Rising food costs herald the end of mid-market restaurant boom

01 April 2008 by

Rising food costs and too many mid-market eateries is likely to lead to a high number of business casualties later this year one analyst has warned.

The so-called perfect storm of credit crunch, smoking ban, rising energy and food prices and tightening consumer spending as the UK economy slows, is set to hit restaurant margins hard.

Peter Backman, managing director of Horizons, said: "Since the smoking ban many pubs have switched their focus from the sale of drink to food, meaning they are now competing with high street restaurants. This has led to an over-capacity of outlets in the mid-spend sector.

Backman also warned that operators' food costs were rising by approximately 5% presently and this rate was set to increase to 6.5% in the coming months. However restaurant prices are set to increase just 3.5% during the next half year and this shortfall would put a "great strain on operators' already slender margins.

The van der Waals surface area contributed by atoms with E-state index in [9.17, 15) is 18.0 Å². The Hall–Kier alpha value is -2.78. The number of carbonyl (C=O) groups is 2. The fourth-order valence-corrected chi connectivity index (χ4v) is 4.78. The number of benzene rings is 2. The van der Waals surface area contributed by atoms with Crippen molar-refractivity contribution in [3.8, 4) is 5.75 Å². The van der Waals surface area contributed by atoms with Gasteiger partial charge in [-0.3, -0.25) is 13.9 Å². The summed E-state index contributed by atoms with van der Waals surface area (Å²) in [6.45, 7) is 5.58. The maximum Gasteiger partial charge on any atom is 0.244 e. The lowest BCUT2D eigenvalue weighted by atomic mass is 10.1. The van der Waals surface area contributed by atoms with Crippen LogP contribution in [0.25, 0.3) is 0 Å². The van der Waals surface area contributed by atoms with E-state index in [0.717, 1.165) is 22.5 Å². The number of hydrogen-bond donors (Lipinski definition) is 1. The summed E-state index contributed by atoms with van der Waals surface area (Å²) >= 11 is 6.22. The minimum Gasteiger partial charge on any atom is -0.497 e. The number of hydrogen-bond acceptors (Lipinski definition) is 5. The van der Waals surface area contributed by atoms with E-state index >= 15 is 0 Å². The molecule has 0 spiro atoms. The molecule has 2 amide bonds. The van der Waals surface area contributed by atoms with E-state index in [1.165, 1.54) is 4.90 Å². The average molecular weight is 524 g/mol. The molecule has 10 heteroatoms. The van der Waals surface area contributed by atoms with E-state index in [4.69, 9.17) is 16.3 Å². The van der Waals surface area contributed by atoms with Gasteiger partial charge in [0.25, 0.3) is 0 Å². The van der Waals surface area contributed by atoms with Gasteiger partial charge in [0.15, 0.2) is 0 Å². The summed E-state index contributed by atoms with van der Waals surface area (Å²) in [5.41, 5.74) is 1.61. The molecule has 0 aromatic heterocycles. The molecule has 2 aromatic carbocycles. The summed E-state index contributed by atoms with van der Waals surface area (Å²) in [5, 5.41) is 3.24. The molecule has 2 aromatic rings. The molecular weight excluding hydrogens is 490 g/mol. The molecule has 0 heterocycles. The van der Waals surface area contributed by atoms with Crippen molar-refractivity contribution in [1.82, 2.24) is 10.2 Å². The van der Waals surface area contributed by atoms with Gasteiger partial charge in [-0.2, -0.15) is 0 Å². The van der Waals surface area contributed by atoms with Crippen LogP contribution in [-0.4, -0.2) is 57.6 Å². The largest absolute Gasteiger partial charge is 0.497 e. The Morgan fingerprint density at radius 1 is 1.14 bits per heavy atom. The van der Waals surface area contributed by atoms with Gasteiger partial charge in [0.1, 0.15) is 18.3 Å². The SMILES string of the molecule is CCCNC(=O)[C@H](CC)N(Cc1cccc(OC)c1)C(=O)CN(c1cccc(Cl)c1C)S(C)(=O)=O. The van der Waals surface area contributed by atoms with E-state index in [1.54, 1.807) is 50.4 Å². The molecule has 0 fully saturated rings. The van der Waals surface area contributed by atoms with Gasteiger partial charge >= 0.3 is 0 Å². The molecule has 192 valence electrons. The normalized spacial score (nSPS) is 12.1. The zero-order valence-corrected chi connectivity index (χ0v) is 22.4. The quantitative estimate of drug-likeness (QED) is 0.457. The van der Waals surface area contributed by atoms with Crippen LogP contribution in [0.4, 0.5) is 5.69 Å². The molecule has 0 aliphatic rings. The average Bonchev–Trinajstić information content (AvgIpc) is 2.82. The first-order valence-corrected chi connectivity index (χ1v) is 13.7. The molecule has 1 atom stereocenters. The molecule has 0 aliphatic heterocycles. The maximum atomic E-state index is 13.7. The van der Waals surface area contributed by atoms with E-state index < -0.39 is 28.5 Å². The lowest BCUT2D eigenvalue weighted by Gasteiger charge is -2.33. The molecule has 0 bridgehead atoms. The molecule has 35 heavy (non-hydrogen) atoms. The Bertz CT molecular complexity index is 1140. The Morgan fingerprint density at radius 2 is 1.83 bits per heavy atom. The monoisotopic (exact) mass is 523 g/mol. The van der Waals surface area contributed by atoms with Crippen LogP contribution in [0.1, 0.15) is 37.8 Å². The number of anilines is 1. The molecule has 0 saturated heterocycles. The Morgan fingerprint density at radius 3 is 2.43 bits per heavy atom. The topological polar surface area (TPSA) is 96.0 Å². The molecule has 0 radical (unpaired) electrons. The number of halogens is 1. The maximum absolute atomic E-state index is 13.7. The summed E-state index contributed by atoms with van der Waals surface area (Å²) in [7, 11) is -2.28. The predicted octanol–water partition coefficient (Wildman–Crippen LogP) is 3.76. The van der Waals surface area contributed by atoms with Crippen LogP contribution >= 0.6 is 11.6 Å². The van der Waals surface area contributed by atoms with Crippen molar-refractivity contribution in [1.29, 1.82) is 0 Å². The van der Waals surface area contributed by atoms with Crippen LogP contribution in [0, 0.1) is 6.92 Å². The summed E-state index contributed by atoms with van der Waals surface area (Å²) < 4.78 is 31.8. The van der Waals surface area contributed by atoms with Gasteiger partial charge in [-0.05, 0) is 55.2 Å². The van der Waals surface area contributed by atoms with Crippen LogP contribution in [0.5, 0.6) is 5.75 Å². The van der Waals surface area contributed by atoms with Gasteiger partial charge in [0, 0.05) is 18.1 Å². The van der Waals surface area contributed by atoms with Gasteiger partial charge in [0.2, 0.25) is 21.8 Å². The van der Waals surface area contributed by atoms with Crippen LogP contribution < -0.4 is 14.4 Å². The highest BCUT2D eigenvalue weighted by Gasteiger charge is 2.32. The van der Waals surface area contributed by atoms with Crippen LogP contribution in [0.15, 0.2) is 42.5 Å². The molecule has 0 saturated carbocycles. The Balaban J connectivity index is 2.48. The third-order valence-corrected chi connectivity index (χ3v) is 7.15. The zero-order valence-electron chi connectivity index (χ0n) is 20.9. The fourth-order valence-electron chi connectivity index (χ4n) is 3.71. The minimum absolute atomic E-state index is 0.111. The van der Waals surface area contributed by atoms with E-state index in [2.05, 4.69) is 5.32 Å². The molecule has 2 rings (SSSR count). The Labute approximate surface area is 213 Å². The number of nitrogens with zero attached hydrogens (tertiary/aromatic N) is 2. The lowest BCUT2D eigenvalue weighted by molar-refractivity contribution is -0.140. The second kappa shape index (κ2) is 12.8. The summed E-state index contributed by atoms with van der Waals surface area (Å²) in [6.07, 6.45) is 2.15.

Average spend in pubs, restaurants and fast-food outlets is £6.01 per head with customers eating out on average 1.3 times per week. Inflation raises the per-head spend to £6.21.

Average spend on a meal in a UK restaurant is now £11.09 per head, including drink, while consumers spend £5.22 on the average pub meal. Average spend at fast food outlets is £4.60.

Adnams warns of tough 2008 for pubs >>

More high profile pub failures predicted >>

Administrators warn of further licensed trade failures >>

UK consumers set to eat more fast food than ever >>

Horizons website >>

by Christopher Walton

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